This castle unfortunately has had a very repugnant past. It has witnessed murder, violence, and suffered gruesome attacks. It underwent remodeling in the late 14th century. In 1604, Sir Fulke Greville transformed this castle into a palace. During the Civil War, this castle again faced numerous attacks. There was also a period when the castle proved to be a great setting for entertainment. It was in 1978, the Tussaud's Group took over the restoration work. They used wax figures to give history a touch of realism.
It was only till the Civil War, that the Stafford castle was actually known as the silent castle. Till then it suffered no major attacks. The Gallant Lady Isabel defended this magnificent fortification during the war. The parliamentarians ultimately destroyed it. Although it was rebuilt in 1813, it again fell to ruins a few years later. The structure holds almost 900 years of glorious stories and secrets, some of which we may not even know about in our lives. An interesting fact discovered through archaeological excavations, have revealed 15th century style herb garden.
German castles sometimes can take you through a trip filled with fantasy and interspersed with romance. They have a gruesome history as well as a glorious past full of elegance and splendor.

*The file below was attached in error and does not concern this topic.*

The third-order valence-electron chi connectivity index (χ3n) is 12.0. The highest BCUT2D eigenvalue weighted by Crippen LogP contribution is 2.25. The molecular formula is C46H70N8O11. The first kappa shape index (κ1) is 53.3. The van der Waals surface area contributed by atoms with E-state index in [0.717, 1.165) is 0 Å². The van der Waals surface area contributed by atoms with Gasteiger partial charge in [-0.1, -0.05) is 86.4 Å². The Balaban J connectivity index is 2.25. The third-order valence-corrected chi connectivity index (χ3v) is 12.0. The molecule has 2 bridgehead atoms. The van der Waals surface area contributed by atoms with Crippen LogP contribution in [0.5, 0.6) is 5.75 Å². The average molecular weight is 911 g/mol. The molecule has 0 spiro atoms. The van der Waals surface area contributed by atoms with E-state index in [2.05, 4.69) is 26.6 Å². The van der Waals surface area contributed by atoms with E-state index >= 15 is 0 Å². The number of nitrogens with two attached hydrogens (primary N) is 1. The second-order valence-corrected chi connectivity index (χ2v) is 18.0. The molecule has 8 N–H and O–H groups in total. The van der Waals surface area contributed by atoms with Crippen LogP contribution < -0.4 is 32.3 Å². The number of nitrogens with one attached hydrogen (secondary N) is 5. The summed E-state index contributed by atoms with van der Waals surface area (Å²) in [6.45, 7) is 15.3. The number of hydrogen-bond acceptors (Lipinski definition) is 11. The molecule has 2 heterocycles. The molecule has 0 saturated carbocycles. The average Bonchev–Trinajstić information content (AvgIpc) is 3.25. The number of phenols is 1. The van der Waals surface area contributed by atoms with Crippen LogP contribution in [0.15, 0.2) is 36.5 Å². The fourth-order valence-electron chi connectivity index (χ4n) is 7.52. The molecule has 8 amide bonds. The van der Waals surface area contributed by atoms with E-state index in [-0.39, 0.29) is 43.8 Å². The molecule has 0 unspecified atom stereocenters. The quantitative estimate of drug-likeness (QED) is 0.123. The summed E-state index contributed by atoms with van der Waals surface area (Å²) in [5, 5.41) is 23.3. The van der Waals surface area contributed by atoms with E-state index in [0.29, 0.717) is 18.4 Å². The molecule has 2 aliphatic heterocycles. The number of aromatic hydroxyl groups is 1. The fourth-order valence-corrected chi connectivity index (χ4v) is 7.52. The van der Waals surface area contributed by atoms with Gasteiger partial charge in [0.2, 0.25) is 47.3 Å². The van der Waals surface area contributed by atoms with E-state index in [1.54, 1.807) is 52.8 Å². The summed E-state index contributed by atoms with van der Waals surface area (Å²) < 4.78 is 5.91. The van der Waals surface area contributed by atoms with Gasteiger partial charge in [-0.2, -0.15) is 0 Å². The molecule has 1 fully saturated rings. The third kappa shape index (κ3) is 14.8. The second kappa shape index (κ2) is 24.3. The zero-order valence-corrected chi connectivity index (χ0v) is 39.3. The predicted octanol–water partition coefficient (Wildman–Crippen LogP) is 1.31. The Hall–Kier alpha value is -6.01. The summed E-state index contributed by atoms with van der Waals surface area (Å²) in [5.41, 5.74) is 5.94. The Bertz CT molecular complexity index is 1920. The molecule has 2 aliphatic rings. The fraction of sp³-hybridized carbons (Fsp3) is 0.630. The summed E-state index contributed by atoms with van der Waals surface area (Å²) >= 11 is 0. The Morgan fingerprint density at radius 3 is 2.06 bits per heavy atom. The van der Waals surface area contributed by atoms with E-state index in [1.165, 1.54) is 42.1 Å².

Wartburg - Eisenach
Built in the 12th and 13th centuries, it was modified during the 1700s after it was almost destroyed. More than 1300 feet high, it houses the best-preserved Romanesque halls till date. These halls were from the Hohenstaufen period. The beautiful frescoes had their own little stories to tell.
The Alpine region mesmerized King Ludwig II and this is where the Neuschwanstein Castle ultimately stood. The first plan to design this castle was on the lines of a gothic style. But Ludwig II who was also immersed in this designing had a difference of opinion with the architect. 1869 saw the adaptation of Christian Jank's design for the Neuschwanstein Castle. This design also included a stage for Wagner's opera. The design used references from German mythology.
Construction of the castle was painstakingly slow. The Grotto was one of the elaborate rooms being planned replete with artificial waterfalls and caves. The construction of this castle continued after the untimely death of King Ludwig II at the age of 41. This was indeed tragic as King Ludwig II barely lived in the castle for 11 nights.